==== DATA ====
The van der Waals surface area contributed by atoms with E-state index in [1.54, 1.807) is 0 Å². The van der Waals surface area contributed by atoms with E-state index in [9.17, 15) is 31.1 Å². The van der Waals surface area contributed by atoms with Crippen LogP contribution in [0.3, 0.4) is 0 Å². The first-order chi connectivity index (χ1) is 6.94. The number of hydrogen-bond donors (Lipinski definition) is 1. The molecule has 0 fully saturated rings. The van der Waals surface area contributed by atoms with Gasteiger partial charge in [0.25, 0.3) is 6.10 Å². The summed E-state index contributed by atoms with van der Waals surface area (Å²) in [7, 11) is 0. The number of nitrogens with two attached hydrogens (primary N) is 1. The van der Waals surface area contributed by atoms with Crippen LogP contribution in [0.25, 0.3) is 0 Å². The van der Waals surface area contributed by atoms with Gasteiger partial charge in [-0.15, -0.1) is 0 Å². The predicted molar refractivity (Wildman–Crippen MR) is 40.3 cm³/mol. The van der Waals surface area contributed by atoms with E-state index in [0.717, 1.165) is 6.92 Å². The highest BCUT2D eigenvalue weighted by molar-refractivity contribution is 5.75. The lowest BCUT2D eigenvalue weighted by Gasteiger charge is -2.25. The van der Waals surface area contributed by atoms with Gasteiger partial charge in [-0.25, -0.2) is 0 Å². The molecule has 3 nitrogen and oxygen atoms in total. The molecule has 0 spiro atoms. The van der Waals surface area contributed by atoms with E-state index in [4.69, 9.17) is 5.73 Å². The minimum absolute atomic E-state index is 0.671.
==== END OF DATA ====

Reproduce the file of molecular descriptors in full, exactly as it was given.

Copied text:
The van der Waals surface area contributed by atoms with E-state index in [1.54, 1.807) is 0 Å². The van der Waals surface area contributed by atoms with E-state index in [9.17, 15) is 31.1 Å². The van der Waals surface area contributed by atoms with Crippen LogP contribution in [0.3, 0.4) is 0 Å². The first-order chi connectivity index (χ1) is 6.94. The number of hydrogen-bond donors (Lipinski definition) is 1. The molecule has 0 fully saturated rings. The van der Waals surface area contributed by atoms with Gasteiger partial charge in [0.25, 0.3) is 6.10 Å². The summed E-state index contributed by atoms with van der Waals surface area (Å²) in [7, 11) is 0. The number of nitrogens with two attached hydrogens (primary N) is 1. The van der Waals surface area contributed by atoms with Crippen LogP contribution in [0.25, 0.3) is 0 Å². The van der Waals surface area contributed by atoms with Gasteiger partial charge in [-0.15, -0.1) is 0 Å². The predicted molar refractivity (Wildman–Crippen MR) is 40.3 cm³/mol. The van der Waals surface area contributed by atoms with E-state index in [0.717, 1.165) is 6.92 Å². The highest BCUT2D eigenvalue weighted by molar-refractivity contribution is 5.75. The lowest BCUT2D eigenvalue weighted by Gasteiger charge is -2.25. The van der Waals surface area contributed by atoms with Gasteiger partial charge in [-0.25, -0.2) is 0 Å². The molecule has 3 nitrogen and oxygen atoms in total. The molecule has 0 spiro atoms. The van der Waals surface area contributed by atoms with E-state index in [4.69, 9.17) is 5.73 Å². The minimum absolute atomic E-state index is 0.671.